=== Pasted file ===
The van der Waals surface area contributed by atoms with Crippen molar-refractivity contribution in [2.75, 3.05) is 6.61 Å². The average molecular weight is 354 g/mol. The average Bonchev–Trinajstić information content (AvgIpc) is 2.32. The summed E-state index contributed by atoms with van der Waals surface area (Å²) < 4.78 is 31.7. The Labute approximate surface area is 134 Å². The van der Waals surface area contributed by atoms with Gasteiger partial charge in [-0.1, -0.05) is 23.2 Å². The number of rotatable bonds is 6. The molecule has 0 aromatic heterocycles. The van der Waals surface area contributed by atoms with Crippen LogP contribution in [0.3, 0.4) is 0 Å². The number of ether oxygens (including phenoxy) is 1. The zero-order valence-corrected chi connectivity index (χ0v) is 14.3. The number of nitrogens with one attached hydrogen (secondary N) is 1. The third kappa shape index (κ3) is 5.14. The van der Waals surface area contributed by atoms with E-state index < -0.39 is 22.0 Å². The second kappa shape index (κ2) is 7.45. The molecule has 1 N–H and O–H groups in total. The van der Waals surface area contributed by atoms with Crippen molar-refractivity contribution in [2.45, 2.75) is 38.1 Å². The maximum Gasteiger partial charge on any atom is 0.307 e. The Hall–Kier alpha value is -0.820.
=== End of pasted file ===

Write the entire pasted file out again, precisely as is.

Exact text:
The van der Waals surface area contributed by atoms with Crippen molar-refractivity contribution in [2.75, 3.05) is 6.61 Å². The average molecular weight is 354 g/mol. The average Bonchev–Trinajstić information content (AvgIpc) is 2.32. The summed E-state index contributed by atoms with van der Waals surface area (Å²) < 4.78 is 31.7. The Labute approximate surface area is 134 Å². The van der Waals surface area contributed by atoms with Gasteiger partial charge in [-0.1, -0.05) is 23.2 Å². The number of rotatable bonds is 6. The molecule has 0 aromatic heterocycles. The van der Waals surface area contributed by atoms with Crippen LogP contribution in [0.3, 0.4) is 0 Å². The number of ether oxygens (including phenoxy) is 1. The zero-order valence-corrected chi connectivity index (χ0v) is 14.3. The number of nitrogens with one attached hydrogen (secondary N) is 1. The third kappa shape index (κ3) is 5.14. The van der Waals surface area contributed by atoms with E-state index < -0.39 is 22.0 Å². The second kappa shape index (κ2) is 7.45. The molecule has 1 N–H and O–H groups in total. The van der Waals surface area contributed by atoms with Crippen molar-refractivity contribution in [2.45, 2.75) is 38.1 Å². The maximum Gasteiger partial charge on any atom is 0.307 e. The Hall–Kier alpha value is -0.820.